Overall Performance. Table 1 presents the BLEU scores of dialog machine translation systems. In open-domain dialog, BLEU-2 exhibits some (not large) correlation with human satisfaction, although BLEU scores are generally low. For machine translation, we achieved 27.2 BLEU for the normal setting, which is comparable to 28.4 achieved by a baseline method in baseline.

If we begin to shuffle the translation dataset, we see that BLEU drops gradually and finally reaches near zero if the training set is completely random (100% shuffled). The results are not surprising and also reported in shuffle. This provides a quick understanding on how the Seq2Seq is influenced by shuffled data.

Length, Negative Log-Probability, and Entropy. We now compare the length, probability, and entropy of dialog and translation systems, as well as the shuffling setting (Table 2). The length metric counts the number of words in a generated reply.444In some cases, an RNN fails to terminate by repeating a same word. Here, we assume a same word can be repeated at most four times. The negative log-probability is computed as , where denotes all replies and is the unigram distribution of words in the training set. Entropy is defined as , where is the unigram distribution in generated replies. Intuitively, both negative log-probability and entropy evaluate how much “content” is contained in the replies. These metrics are used in previous work Serban et al. (2017); Mou et al. (2016),555In our previous work Mou et al. (2016), the negative log-probability is mis-interpreted as entropy after email correspondence with some other peer researcher. and obviously most relevant to our research question.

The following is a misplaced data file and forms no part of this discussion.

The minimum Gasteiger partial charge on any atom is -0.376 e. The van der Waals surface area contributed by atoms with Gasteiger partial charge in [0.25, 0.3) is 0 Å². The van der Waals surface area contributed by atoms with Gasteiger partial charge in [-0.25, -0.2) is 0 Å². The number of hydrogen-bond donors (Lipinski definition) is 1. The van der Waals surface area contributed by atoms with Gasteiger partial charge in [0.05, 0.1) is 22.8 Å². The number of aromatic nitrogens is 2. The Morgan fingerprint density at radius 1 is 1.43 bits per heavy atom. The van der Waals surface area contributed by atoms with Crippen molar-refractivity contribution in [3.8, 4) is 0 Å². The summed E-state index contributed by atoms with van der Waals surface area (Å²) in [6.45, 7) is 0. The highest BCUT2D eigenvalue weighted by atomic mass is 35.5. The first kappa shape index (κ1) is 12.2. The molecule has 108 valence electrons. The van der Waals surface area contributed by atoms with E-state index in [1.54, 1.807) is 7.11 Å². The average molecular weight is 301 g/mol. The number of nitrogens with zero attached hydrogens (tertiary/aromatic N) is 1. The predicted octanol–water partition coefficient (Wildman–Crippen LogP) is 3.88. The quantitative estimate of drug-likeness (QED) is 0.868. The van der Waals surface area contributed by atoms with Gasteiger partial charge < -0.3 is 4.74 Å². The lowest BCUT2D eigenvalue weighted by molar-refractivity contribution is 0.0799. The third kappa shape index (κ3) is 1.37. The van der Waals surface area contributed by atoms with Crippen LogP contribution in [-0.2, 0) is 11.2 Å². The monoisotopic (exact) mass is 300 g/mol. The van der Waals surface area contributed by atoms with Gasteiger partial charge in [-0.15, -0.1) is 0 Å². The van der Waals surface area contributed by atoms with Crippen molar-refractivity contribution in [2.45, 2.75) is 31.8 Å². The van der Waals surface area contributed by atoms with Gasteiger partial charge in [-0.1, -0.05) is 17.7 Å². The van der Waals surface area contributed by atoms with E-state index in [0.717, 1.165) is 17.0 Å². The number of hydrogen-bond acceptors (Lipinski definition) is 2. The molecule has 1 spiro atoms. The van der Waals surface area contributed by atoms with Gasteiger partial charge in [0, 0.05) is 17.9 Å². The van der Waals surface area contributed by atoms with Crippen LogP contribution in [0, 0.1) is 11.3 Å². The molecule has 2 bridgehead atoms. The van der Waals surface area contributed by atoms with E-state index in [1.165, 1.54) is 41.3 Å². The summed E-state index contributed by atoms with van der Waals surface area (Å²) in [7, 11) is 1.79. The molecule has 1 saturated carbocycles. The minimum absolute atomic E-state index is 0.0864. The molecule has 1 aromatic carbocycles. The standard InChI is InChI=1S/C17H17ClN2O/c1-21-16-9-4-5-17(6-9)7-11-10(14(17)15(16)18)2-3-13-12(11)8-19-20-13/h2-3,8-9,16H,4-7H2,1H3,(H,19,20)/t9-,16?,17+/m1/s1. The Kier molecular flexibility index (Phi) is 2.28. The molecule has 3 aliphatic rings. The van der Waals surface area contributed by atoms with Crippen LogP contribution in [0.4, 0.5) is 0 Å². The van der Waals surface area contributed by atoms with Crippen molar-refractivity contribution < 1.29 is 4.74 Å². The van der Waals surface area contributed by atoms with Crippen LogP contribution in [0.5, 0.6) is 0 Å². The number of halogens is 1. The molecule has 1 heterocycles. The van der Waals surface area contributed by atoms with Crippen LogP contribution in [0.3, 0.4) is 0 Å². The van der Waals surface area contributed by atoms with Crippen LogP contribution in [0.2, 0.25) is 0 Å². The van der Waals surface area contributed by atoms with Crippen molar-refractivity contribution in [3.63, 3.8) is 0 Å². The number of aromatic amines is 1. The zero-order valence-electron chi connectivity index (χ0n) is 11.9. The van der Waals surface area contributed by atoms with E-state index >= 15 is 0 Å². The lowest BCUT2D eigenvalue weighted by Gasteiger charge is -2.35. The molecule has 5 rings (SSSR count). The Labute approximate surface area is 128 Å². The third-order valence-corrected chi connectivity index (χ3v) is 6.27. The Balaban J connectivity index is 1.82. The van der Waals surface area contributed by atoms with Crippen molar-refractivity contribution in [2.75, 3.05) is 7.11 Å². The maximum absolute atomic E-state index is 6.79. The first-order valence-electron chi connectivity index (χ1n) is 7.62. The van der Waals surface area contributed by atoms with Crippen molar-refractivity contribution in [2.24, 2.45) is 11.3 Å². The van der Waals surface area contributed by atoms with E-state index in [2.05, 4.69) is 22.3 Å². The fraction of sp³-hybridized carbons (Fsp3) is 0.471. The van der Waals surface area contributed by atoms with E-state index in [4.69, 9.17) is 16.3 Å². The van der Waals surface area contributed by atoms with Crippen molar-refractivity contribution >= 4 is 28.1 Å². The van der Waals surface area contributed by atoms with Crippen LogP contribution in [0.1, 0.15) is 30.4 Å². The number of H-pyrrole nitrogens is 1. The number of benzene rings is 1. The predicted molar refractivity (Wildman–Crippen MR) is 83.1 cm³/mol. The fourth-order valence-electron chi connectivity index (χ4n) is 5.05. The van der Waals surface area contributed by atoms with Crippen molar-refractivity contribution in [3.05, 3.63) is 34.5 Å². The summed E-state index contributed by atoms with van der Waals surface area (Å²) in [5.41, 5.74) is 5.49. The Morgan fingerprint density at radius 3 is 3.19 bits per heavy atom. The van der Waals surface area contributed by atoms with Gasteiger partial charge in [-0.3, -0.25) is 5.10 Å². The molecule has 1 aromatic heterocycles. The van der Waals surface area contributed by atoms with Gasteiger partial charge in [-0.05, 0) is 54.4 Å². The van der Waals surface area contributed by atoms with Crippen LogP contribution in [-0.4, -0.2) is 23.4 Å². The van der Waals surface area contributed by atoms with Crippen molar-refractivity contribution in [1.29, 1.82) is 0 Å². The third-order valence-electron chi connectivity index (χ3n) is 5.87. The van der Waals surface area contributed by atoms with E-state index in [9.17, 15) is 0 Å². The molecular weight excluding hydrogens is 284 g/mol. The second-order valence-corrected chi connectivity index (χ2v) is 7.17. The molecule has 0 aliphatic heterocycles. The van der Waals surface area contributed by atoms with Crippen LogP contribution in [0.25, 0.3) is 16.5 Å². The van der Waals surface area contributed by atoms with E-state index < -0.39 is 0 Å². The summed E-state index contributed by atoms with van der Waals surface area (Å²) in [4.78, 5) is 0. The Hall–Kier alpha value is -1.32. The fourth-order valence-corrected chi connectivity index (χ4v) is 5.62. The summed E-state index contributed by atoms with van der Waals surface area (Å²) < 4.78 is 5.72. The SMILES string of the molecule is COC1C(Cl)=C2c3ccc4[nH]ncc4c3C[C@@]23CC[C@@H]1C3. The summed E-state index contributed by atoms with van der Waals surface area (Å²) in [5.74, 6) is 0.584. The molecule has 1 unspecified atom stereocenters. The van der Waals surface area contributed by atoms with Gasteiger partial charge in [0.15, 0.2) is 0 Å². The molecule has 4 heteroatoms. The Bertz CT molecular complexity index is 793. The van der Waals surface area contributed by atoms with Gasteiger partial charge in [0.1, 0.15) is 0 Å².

We first compare the dialog system with machine translation, both in a normal setting (no shuffling). We observe that, the dialog system does generate short and meaningless replies with lower length, negative log-probability, and entropy metrics than references, as opposed to machine translation where Seq2Seq’s generated sentences are comparable to references in terms of these statistics. Quantitatively, the length is 20% shorter than references. The negative log-probability and entropy decrease by 0.71 and 0.99, respectively; a decrease of 1 in negative log-probability and entropy metrics is large because they are logarithmic metrics. Although with a well-engineered Seq2Seq model (with attention, beam search, etc.), the phenomenon is less severe than a vanilla Seq2Seq in seq2BF, it is still perceivable and worth investigating.